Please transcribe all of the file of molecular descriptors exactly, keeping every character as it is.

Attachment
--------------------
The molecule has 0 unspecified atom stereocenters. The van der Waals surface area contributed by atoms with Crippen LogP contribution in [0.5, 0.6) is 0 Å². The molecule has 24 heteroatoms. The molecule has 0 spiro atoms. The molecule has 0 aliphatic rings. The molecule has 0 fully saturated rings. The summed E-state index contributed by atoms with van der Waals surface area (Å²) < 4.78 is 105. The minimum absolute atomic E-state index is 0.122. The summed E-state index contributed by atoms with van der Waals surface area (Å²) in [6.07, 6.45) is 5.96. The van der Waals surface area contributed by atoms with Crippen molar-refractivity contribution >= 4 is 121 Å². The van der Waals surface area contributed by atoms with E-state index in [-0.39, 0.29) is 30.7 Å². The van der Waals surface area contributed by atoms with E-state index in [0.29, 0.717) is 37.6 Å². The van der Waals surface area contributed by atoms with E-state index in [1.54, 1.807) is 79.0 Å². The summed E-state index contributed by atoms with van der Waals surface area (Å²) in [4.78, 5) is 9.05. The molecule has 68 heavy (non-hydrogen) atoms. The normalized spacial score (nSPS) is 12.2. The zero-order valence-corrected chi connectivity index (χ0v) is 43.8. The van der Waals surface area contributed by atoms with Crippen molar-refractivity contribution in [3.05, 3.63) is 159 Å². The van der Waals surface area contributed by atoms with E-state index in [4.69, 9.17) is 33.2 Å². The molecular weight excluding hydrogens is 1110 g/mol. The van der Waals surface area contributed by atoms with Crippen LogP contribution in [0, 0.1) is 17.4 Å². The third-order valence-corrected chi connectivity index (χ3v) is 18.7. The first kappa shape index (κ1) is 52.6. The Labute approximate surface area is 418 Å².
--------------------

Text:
The molecule has 0 unspecified atom stereocenters. The van der Waals surface area contributed by atoms with Crippen LogP contribution in [0.5, 0.6) is 0 Å². The molecule has 24 heteroatoms. The molecule has 0 spiro atoms. The molecule has 0 aliphatic rings. The molecule has 0 fully saturated rings. The summed E-state index contributed by atoms with van der Waals surface area (Å²) < 4.78 is 105. The minimum absolute atomic E-state index is 0.122. The summed E-state index contributed by atoms with van der Waals surface area (Å²) in [6.07, 6.45) is 5.96. The van der Waals surface area contributed by atoms with Crippen molar-refractivity contribution >= 4 is 121 Å². The van der Waals surface area contributed by atoms with E-state index in [-0.39, 0.29) is 30.7 Å². The van der Waals surface area contributed by atoms with E-state index in [0.29, 0.717) is 37.6 Å². The van der Waals surface area contributed by atoms with E-state index in [1.54, 1.807) is 79.0 Å². The summed E-state index contributed by atoms with van der Waals surface area (Å²) in [4.78, 5) is 9.05. The molecule has 68 heavy (non-hydrogen) atoms. The normalized spacial score (nSPS) is 12.2. The zero-order valence-corrected chi connectivity index (χ0v) is 43.8. The van der Waals surface area contributed by atoms with Crippen molar-refractivity contribution in [3.05, 3.63) is 159 Å². The van der Waals surface area contributed by atoms with E-state index in [4.69, 9.17) is 33.2 Å². The molecular weight excluding hydrogens is 1110 g/mol. The van der Waals surface area contributed by atoms with Crippen LogP contribution in [0, 0.1) is 17.4 Å². The third-order valence-corrected chi connectivity index (χ3v) is 18.7. The first kappa shape index (κ1) is 52.6. The Labute approximate surface area is 418 Å².